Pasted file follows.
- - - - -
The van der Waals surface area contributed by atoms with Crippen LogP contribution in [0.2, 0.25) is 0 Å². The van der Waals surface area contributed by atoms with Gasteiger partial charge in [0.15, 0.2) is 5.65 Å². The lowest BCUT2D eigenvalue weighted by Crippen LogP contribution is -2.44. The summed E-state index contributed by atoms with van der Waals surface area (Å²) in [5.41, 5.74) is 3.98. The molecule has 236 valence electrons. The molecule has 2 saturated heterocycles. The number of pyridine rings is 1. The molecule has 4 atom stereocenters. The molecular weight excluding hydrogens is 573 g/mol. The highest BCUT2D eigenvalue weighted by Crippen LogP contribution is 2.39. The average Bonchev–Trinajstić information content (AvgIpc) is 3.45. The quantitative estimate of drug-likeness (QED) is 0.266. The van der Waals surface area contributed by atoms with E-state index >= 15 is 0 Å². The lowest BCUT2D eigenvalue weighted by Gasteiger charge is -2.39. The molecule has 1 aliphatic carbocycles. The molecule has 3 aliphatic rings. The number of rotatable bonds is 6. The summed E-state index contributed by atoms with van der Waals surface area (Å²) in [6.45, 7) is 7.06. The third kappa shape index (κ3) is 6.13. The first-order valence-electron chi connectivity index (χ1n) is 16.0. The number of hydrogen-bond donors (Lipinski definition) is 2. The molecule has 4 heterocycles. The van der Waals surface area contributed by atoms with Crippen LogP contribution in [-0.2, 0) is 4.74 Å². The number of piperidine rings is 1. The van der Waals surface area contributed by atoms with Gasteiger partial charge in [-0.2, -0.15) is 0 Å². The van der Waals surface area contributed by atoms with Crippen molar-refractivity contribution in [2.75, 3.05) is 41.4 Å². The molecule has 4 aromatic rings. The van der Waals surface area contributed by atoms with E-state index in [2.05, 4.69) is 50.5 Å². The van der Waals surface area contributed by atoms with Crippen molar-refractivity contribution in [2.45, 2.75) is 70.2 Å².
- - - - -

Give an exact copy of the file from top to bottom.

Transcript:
The van der Waals surface area contributed by atoms with Crippen LogP contribution in [0.2, 0.25) is 0 Å². The van der Waals surface area contributed by atoms with Gasteiger partial charge in [0.15, 0.2) is 5.65 Å². The lowest BCUT2D eigenvalue weighted by Crippen LogP contribution is -2.44. The summed E-state index contributed by atoms with van der Waals surface area (Å²) in [5.41, 5.74) is 3.98. The molecule has 236 valence electrons. The molecule has 2 saturated heterocycles. The number of pyridine rings is 1. The molecule has 4 atom stereocenters. The molecular weight excluding hydrogens is 573 g/mol. The highest BCUT2D eigenvalue weighted by Crippen LogP contribution is 2.39. The average Bonchev–Trinajstić information content (AvgIpc) is 3.45. The quantitative estimate of drug-likeness (QED) is 0.266. The van der Waals surface area contributed by atoms with E-state index >= 15 is 0 Å². The lowest BCUT2D eigenvalue weighted by Gasteiger charge is -2.39. The molecule has 1 aliphatic carbocycles. The molecule has 3 aliphatic rings. The number of rotatable bonds is 6. The summed E-state index contributed by atoms with van der Waals surface area (Å²) in [6.45, 7) is 7.06. The third kappa shape index (κ3) is 6.13. The first-order valence-electron chi connectivity index (χ1n) is 16.0. The number of hydrogen-bond donors (Lipinski definition) is 2. The molecule has 4 heterocycles. The van der Waals surface area contributed by atoms with Crippen LogP contribution in [-0.2, 0) is 4.74 Å². The number of piperidine rings is 1. The van der Waals surface area contributed by atoms with Gasteiger partial charge in [-0.2, -0.15) is 0 Å². The van der Waals surface area contributed by atoms with Crippen molar-refractivity contribution in [2.75, 3.05) is 41.4 Å². The molecule has 4 aromatic rings. The van der Waals surface area contributed by atoms with E-state index in [2.05, 4.69) is 50.5 Å². The van der Waals surface area contributed by atoms with Crippen molar-refractivity contribution in [2.45, 2.75) is 70.2 Å².